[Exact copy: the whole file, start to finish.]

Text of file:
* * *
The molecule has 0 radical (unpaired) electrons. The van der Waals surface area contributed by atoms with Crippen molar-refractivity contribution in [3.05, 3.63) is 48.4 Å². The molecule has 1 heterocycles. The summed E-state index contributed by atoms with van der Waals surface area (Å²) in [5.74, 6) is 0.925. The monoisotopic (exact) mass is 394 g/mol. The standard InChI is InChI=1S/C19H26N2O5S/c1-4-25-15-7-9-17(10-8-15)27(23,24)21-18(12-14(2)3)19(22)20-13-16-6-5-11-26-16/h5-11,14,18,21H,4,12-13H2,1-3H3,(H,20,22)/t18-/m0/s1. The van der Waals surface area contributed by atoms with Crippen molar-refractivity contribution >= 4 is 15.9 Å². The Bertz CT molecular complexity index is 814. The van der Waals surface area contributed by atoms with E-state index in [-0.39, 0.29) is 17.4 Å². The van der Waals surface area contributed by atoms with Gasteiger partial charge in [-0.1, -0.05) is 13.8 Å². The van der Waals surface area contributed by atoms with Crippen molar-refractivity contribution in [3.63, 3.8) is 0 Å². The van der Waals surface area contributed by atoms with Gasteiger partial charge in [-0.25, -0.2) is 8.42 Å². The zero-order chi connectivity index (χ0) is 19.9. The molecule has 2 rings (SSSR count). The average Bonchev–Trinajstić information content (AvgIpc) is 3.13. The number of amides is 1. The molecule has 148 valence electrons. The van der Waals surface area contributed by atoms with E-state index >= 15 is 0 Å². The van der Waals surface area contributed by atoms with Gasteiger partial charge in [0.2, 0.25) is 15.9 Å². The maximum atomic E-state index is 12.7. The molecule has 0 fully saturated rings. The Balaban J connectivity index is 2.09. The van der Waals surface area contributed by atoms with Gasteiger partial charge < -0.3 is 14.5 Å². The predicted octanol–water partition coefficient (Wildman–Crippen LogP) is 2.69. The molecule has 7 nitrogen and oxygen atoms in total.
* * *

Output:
The molecule has 0 radical (unpaired) electrons. The van der Waals surface area contributed by atoms with Crippen molar-refractivity contribution in [3.05, 3.63) is 48.4 Å². The molecule has 1 heterocycles. The summed E-state index contributed by atoms with van der Waals surface area (Å²) in [5.74, 6) is 0.925. The monoisotopic (exact) mass is 394 g/mol. The standard InChI is InChI=1S/C19H26N2O5S/c1-4-25-15-7-9-17(10-8-15)27(23,24)21-18(12-14(2)3)19(22)20-13-16-6-5-11-26-16/h5-11,14,18,21H,4,12-13H2,1-3H3,(H,20,22)/t18-/m0/s1. The van der Waals surface area contributed by atoms with Crippen molar-refractivity contribution >= 4 is 15.9 Å². The Bertz CT molecular complexity index is 814. The van der Waals surface area contributed by atoms with E-state index in [-0.39, 0.29) is 17.4 Å². The van der Waals surface area contributed by atoms with Gasteiger partial charge in [-0.1, -0.05) is 13.8 Å². The van der Waals surface area contributed by atoms with Crippen molar-refractivity contribution in [3.63, 3.8) is 0 Å². The van der Waals surface area contributed by atoms with Gasteiger partial charge in [-0.25, -0.2) is 8.42 Å². The zero-order chi connectivity index (χ0) is 19.9. The molecule has 2 rings (SSSR count). The average Bonchev–Trinajstić information content (AvgIpc) is 3.13. The number of amides is 1. The molecule has 148 valence electrons. The van der Waals surface area contributed by atoms with E-state index >= 15 is 0 Å². The van der Waals surface area contributed by atoms with Gasteiger partial charge in [0.2, 0.25) is 15.9 Å². The maximum atomic E-state index is 12.7. The molecule has 0 fully saturated rings. The Balaban J connectivity index is 2.09. The van der Waals surface area contributed by atoms with Gasteiger partial charge < -0.3 is 14.5 Å². The predicted octanol–water partition coefficient (Wildman–Crippen LogP) is 2.69. The molecule has 7 nitrogen and oxygen atoms in total.